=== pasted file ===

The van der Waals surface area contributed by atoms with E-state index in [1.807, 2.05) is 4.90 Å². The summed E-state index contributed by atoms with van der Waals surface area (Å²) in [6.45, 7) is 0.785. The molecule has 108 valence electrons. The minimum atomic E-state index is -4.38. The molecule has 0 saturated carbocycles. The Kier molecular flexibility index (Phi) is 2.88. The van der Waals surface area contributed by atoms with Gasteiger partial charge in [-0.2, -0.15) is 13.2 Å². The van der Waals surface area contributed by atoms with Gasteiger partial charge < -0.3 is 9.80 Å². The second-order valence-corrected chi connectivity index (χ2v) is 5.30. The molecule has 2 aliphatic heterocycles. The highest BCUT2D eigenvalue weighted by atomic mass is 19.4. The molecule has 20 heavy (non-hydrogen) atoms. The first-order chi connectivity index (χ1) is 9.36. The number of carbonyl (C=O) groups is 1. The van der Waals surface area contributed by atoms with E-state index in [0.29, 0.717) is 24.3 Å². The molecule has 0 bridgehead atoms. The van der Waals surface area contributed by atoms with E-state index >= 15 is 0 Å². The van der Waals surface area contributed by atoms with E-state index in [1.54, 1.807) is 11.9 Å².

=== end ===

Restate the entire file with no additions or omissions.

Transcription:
The van der Waals surface area contributed by atoms with E-state index in [1.807, 2.05) is 4.90 Å². The summed E-state index contributed by atoms with van der Waals surface area (Å²) in [6.45, 7) is 0.785. The molecule has 108 valence electrons. The minimum atomic E-state index is -4.38. The molecule has 0 saturated carbocycles. The Kier molecular flexibility index (Phi) is 2.88. The van der Waals surface area contributed by atoms with Gasteiger partial charge in [-0.2, -0.15) is 13.2 Å². The van der Waals surface area contributed by atoms with Gasteiger partial charge < -0.3 is 9.80 Å². The second-order valence-corrected chi connectivity index (χ2v) is 5.30. The molecule has 2 aliphatic heterocycles. The highest BCUT2D eigenvalue weighted by atomic mass is 19.4. The molecule has 20 heavy (non-hydrogen) atoms. The first-order chi connectivity index (χ1) is 9.36. The number of carbonyl (C=O) groups is 1. The van der Waals surface area contributed by atoms with E-state index in [0.29, 0.717) is 24.3 Å². The molecule has 0 bridgehead atoms. The van der Waals surface area contributed by atoms with E-state index >= 15 is 0 Å². The van der Waals surface area contributed by atoms with E-state index in [1.54, 1.807) is 11.9 Å².